10.58: Davies calls his lack of knowledge “lamentable”, especially that he doesn’t know enough about people currently facing harassment complaints, and asks if he is still maintaining what he said to Whittingdale at the start about handling the scandal well. Entwistle stumbles over an answer saying he believes the internal inquiries are the right thing to do.
10.56: Entwistle cannot answer who it was who decided to “bus in” young children to entertainment programmes in the 70s and 80s. He says it is part of the inquiry he has set up.
10.55: Davies says it is “unacceptable” that Entwistle cannot say how many active and serious allegations about sexual harassment more recently than the “historical” cases involving Savile and possibly others. The DG looks very uneasy as he has to admit that some people facing allegations are still employed by the broadcaster.
10.53: He doesn’t know the statistics and is not at ease telling the MP how he is coping with an ongoing investigation. He “ums” and “ers” as he says the BBC is looking at five to 10 serious allegations “over the whole period”.
10.52: Entwistle is struggling a little as Davies presses him on whether he is investigating current or past complaints that have been made against BBC employees. [apologies again but we are having technical problems here. Hope to restore service very soon.]
10.47: The correction was a matter of embarrassment and regret, he tells MPs. Philip Davies, the Conservative MP, takes up the cudgels and is immediately asking about the “culture” of abuse at the BBC when Savile was allegedly abusing girls.
10.46: The director general fights back saying “everybody” should be proud of the way Panorama has interrogated its own corporate situation in a way that is unmatched in the world. But he has to concede the past 24 hours have not been perfect handling, with a correction to the explanation originally given by the editor of Newsnight for his decision to drop the investigation in December 2011.
10.44:Entwistle states the obvious:
“We have taken longer to do things than in a perfect world we would have liked.”
10.43: Entwistle says that what Savile did is a matter of “grave regret” to him and can only be viewed with horror, but has just explained that his initial reaction to the scandal was informed by the police desire for him not to interfere in their work.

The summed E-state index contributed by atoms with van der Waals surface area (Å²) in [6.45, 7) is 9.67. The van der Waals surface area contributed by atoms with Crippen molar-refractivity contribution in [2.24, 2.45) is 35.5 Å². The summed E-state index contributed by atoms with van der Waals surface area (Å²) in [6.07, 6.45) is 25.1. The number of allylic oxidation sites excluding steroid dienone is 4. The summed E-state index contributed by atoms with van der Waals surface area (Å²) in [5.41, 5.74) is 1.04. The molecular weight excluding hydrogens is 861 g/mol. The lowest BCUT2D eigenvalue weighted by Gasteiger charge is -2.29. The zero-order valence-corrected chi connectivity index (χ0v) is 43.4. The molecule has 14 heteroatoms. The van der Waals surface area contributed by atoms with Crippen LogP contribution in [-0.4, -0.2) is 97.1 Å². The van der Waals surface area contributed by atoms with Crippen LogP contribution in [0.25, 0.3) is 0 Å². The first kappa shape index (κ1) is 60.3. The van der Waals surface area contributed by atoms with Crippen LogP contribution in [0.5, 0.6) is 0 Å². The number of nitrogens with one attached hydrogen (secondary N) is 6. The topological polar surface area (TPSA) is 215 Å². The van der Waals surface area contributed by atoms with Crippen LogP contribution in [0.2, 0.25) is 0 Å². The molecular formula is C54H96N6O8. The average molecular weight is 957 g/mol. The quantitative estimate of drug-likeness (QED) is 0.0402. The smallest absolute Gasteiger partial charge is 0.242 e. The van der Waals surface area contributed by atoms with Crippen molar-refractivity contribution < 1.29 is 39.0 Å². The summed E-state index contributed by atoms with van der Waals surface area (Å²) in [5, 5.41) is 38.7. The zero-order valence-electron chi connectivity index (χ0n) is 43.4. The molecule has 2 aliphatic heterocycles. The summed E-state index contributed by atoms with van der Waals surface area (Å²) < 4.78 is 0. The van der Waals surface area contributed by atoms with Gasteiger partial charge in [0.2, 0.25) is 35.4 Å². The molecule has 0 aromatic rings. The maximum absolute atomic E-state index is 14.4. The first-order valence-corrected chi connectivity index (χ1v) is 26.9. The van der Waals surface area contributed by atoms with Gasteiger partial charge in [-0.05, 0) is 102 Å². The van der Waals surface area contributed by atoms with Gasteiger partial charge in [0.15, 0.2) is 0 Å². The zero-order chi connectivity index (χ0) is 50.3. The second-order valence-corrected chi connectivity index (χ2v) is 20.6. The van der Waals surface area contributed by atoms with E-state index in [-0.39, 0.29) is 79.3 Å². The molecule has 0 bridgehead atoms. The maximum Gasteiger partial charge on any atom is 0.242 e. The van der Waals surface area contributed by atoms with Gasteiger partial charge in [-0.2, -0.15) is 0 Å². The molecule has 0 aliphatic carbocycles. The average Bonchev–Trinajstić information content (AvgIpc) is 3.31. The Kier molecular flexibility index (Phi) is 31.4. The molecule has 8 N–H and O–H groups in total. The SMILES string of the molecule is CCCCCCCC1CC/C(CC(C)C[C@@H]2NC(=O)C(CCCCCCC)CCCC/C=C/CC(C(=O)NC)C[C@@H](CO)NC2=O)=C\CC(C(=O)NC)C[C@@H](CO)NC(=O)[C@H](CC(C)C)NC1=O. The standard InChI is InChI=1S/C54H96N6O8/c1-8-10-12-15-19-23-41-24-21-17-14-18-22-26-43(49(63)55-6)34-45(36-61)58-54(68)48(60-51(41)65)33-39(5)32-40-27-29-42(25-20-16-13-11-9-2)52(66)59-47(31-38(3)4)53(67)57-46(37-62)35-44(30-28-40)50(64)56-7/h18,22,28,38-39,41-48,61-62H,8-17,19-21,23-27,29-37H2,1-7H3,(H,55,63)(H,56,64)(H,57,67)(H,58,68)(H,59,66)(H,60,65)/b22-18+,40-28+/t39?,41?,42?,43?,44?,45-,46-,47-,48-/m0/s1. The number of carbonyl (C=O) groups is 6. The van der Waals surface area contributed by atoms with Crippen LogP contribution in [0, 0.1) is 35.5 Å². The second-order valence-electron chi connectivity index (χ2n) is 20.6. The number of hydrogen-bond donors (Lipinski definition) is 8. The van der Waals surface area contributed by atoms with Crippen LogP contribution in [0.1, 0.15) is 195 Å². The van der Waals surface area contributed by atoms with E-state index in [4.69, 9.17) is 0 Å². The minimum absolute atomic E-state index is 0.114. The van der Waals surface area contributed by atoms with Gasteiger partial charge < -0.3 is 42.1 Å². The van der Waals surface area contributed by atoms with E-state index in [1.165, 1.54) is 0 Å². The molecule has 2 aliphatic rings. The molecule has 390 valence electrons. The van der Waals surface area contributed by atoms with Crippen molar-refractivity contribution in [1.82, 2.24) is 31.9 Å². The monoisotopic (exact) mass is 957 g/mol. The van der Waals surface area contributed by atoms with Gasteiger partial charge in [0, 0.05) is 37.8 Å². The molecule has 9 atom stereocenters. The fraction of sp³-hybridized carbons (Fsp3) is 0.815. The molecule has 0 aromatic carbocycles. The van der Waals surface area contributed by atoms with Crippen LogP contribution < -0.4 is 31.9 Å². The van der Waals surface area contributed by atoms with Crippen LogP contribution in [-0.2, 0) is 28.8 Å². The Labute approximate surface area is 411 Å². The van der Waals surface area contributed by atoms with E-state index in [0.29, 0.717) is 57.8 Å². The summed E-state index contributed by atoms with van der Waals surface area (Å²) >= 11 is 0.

10.42: Mr Entwistle declines to accept the characterisation by veteran BBC reporter John Simpson of the Savile scandal as the most embarrassing for 50 years, nor that it was badly handled.
10.40: Sorry embarrassing technical glitch. Just getting it sorted as the committee starts its hearing.
10.37: Mr Entwistle will be trying to present a picture of a stable BBC which is in control of this investigation without compromising either the police inquiry or the two internal probes he has announced already. Tricky balance to be helpful without giving too much away.
10.34: People are now filing into the Thatcher Room in Portcullis House, the annex to Parliament where many select committee meetings are held. MPs, chaired by John Whittingdale, the Conservative MP, are in their seats.
10.32: Paul Waugh, political blogger at Politicshome.com, is on the spot and we aren’t sure that Mr Entwistle will enjoy his comparison:
10.30: If you want to follow the appearance before MPs, here is the link to the UK parliament’s webstream.
10.26: Here are the FT’s stories on the Savile scandal from Tuesday’s paper. The main story looks at how the BBC corrected its version of events in a public statement while there is also comment from John Lloyd and Simon Kuper.